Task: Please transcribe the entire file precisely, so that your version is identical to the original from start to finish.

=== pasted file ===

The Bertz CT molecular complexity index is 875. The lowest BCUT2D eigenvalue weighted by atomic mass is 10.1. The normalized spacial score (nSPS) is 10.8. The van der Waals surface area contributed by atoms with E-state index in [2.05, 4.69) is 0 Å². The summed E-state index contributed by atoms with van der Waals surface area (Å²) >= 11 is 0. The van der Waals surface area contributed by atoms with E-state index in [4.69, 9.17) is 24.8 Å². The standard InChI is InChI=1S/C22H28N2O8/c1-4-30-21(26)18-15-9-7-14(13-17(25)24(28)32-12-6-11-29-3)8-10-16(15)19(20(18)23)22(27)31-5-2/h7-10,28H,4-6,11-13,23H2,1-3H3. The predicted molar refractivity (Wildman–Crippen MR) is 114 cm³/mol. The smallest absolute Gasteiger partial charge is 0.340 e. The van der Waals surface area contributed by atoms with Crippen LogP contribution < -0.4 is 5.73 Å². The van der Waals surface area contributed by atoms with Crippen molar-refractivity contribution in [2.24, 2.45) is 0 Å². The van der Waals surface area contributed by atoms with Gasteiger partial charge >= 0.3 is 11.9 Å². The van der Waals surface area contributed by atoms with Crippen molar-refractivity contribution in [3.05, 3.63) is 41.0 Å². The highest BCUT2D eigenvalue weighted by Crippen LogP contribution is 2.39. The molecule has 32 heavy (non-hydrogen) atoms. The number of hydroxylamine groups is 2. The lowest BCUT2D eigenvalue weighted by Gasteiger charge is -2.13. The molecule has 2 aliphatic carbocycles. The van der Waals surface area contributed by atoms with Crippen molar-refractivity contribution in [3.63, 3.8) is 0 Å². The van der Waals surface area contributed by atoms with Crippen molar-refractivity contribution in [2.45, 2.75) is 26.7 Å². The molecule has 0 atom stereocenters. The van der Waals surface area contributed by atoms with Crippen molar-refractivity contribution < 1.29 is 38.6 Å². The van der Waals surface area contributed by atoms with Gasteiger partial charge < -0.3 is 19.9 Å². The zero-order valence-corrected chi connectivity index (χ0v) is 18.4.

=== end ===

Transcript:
The Bertz CT molecular complexity index is 875. The lowest BCUT2D eigenvalue weighted by atomic mass is 10.1. The normalized spacial score (nSPS) is 10.8. The van der Waals surface area contributed by atoms with E-state index in [2.05, 4.69) is 0 Å². The summed E-state index contributed by atoms with van der Waals surface area (Å²) >= 11 is 0. The van der Waals surface area contributed by atoms with E-state index in [4.69, 9.17) is 24.8 Å². The standard InChI is InChI=1S/C22H28N2O8/c1-4-30-21(26)18-15-9-7-14(13-17(25)24(28)32-12-6-11-29-3)8-10-16(15)19(20(18)23)22(27)31-5-2/h7-10,28H,4-6,11-13,23H2,1-3H3. The predicted molar refractivity (Wildman–Crippen MR) is 114 cm³/mol. The smallest absolute Gasteiger partial charge is 0.340 e. The van der Waals surface area contributed by atoms with Crippen LogP contribution < -0.4 is 5.73 Å². The van der Waals surface area contributed by atoms with Crippen molar-refractivity contribution in [2.24, 2.45) is 0 Å². The van der Waals surface area contributed by atoms with Gasteiger partial charge >= 0.3 is 11.9 Å². The van der Waals surface area contributed by atoms with Crippen molar-refractivity contribution in [3.05, 3.63) is 41.0 Å². The highest BCUT2D eigenvalue weighted by Crippen LogP contribution is 2.39. The molecule has 32 heavy (non-hydrogen) atoms. The number of hydroxylamine groups is 2. The lowest BCUT2D eigenvalue weighted by Gasteiger charge is -2.13. The molecule has 2 aliphatic carbocycles. The van der Waals surface area contributed by atoms with Crippen molar-refractivity contribution in [3.63, 3.8) is 0 Å². The van der Waals surface area contributed by atoms with Crippen molar-refractivity contribution in [2.45, 2.75) is 26.7 Å². The molecule has 0 atom stereocenters. The van der Waals surface area contributed by atoms with Crippen molar-refractivity contribution < 1.29 is 38.6 Å². The van der Waals surface area contributed by atoms with Gasteiger partial charge < -0.3 is 19.9 Å². The zero-order valence-corrected chi connectivity index (χ0v) is 18.4.